In my role as a Writing Centre Assistant, I was honoured and excited to be tasked with the responsibility of interviewing Dr Bart, to find out more about him and what he teaches on behalf of the USP community.
Dr Bart arrived in Singapore with his wife late last year from the U.S., and took up a position at Yale-NUS College, where he taught “Historical Immersions: The Age of Nero”. Hence, he already appeared well adjusted to the Singaporean weather and culture. In fact, Dr Bart managed to find locations where he could partake in his hobby – Hiking! He recounted his joy hiking around MacRitchie Reservoir Park, where he appreciates how Singapore, despite being a densely populated city, could still connect with nature.
Born in multicultural Belgium, coupled with his passion for Classics and languages, Dr Bart is able to speak and/or read 7 (!!) languages (English, Dutch, French, German, Italian, Latin, and Ancient Greek). By investing copious amounts of time to understand each language and their respective cultures, he was finally able to analyse ancient Classics – unadulterated! His next language? Singlish. He sees Singlish as a wonderful creole mix of many languages and cultures – an intriguing area to explore. To this end, he is seeking to speak to more locals and truly immerse himself in the culture here.
On his academic background, Dr Bart pursued for his undergraduate studies a B.A in History from Ghent University in Belgium. As you might guess from his interest in Classics, he then pursued an M.A. and Ph.D. in Classics from the University of Chicago. He has written a dissertation on the moral emotions in Seneca’s philosophical works, and has interests in Hellenistic and Roman philosophy, with a particular interest in issues of moral psychology and the interplay between philosophy, rhetoric and poetics. Pretty intense stuff, I would say.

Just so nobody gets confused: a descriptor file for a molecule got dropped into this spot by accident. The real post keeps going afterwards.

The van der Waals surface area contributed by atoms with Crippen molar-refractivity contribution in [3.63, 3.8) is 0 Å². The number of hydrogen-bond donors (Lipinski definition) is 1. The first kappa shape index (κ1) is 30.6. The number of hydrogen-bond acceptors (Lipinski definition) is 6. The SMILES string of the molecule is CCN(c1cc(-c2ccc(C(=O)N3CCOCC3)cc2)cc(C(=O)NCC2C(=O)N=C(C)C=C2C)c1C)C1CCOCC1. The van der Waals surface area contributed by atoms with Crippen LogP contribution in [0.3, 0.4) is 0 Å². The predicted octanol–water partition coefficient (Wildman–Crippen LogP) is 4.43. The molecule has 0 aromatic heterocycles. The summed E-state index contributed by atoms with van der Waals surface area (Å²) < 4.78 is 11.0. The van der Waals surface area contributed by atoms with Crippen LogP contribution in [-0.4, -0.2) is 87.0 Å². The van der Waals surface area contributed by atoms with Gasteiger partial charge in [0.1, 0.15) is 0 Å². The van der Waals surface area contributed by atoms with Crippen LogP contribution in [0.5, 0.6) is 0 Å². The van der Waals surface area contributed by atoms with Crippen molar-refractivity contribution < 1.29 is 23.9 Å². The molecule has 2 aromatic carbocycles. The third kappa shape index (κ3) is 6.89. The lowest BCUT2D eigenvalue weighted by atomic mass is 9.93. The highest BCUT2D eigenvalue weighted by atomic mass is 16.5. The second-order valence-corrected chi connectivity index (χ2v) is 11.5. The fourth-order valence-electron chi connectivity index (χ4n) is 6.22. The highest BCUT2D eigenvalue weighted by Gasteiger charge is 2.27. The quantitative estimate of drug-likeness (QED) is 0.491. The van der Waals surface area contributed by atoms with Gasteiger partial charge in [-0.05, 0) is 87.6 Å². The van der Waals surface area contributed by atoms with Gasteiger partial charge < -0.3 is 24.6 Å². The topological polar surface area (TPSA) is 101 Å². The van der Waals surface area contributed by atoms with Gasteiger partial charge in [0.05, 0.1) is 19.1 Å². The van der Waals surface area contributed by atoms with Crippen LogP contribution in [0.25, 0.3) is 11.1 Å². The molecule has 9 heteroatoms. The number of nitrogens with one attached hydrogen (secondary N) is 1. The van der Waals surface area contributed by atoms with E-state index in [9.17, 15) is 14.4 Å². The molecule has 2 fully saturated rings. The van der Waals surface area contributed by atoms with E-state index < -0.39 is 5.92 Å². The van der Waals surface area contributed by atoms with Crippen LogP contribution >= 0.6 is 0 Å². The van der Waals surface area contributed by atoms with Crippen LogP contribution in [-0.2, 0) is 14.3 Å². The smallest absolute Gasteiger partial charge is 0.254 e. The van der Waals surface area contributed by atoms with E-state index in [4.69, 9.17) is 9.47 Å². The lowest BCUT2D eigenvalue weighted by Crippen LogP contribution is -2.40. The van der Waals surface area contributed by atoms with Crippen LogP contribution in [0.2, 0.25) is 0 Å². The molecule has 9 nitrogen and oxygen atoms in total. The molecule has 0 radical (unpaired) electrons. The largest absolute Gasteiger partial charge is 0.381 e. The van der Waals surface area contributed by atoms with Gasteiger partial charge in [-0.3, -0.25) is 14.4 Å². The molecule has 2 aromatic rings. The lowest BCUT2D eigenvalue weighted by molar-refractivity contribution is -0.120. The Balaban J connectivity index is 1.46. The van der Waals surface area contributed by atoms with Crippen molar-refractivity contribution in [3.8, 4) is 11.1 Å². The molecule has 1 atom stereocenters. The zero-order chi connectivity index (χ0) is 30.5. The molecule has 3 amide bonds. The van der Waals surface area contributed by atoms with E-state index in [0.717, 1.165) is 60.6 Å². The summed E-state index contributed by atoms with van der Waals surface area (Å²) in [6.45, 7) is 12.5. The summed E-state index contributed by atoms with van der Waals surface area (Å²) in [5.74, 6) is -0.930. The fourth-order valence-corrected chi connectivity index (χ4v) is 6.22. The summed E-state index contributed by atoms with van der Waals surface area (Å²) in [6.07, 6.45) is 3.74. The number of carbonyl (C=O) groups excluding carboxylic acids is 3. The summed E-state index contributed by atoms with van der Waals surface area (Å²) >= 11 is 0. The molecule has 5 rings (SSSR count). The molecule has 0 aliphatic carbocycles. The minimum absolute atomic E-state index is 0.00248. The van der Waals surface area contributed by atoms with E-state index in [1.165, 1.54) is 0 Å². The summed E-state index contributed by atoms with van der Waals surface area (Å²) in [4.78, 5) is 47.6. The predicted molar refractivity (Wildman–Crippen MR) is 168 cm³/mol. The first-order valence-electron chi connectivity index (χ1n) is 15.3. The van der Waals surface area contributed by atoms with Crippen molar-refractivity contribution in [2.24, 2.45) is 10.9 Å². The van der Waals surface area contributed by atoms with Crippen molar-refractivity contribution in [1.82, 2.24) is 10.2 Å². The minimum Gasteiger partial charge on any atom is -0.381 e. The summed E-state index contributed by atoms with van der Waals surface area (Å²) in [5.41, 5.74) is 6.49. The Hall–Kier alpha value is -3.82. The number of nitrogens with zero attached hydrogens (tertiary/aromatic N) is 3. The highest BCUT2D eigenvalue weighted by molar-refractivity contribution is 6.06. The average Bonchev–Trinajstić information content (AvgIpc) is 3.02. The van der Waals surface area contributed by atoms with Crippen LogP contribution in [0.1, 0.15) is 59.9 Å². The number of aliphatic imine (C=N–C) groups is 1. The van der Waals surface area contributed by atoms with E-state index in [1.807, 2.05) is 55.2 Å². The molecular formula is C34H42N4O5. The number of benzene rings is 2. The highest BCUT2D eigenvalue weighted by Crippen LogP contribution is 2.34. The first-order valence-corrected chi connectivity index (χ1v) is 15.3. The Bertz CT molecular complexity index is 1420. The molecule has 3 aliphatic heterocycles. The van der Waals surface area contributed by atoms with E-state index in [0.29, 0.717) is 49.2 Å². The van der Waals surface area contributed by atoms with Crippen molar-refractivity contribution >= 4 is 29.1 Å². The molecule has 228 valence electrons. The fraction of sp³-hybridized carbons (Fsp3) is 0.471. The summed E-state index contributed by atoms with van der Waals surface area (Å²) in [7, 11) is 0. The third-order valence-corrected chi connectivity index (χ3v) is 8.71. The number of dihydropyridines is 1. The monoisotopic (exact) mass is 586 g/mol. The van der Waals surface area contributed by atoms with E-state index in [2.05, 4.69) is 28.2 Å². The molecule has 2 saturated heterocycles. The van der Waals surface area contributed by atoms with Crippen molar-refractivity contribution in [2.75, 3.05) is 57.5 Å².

Tying in with his research interests and beginning today, Dr Bart will teach USP Writing and Critical Thinking module, titled “Conditions of Happiness”. Happiness, or the definition of what makes a good human life, is a pertinent theme in ancient philosophy. As Dr Bart put it, happiness is something that everybody is concerned with, regardless of their background. It is also a truly multidisciplinary area, which is studied not just by philosophers, but also by psychologists, economists, and other thinkers. As a result, Dr Bart believes this topic will suit the diverse USP cohort perfectly, with minimal context required.
Seeking more specific details on the class structure, as well as readings, Dr Bart was keen to stress that the syllabus proposed is designed to be flexible and may be revised depending on the inclinations of each class, to maximise the students’ learning. That said, Dr Bart has carefully curated a list of diverse readings, many of which are written by distinguished authorities in their respective fields, such as Martha Nussbaum and Mihaly Csikszentmihalyi, the latter of whom regular TED visitors may recognise. This would in turn provide a broad-based, holistic view of the topic and (hopefully) provide students with the ammunition to conquer their essays.
The class will follow the structure of a typical Writing and Critical Thinking module, which is three papers of increasing complexity and difficulty. Regarding his teaching style and expectations, he sees each paper as a “stepping stone” in a journey, where he first ensures that students understand the “elements” which are required in an academic essay (Paper 1), before delving into more complex argumentations, objections (Paper 2). After that, for the research paper (Paper 3), sources, citation, as well as a high-level framing of issues would be taught. Classes will revolve around discussion of selected readings related to the objectives of each paper, and is expected to be dynamic, with students contributing to each other’s learning. In fact, there will be peer writing workshops, in groups of three, to review each other’s second paper, as well as a presentation of the third paper’s argument in class, where students will provide constructive comments about the respective papers, helping each other improve. It sounds to me to be a really well-thought out pedagogy and I am sure that students will benefit greatly from the methodological approach.
Outside of work, apart from hiking, Dr Bart is also a cooking enthusiast. I was pleasantly surprised to find out that he has experimented with vegetarian versions of local dishes such as laksa, and even created vegetarian curry pastes! He also loves reading and exploring different cultures, visiting concerts and museums, as well as travelling, in his free time.
It has been a pleasant chat with Dr Bart and I am positive that he will be a really wonderful addition to the USP teaching staff and community.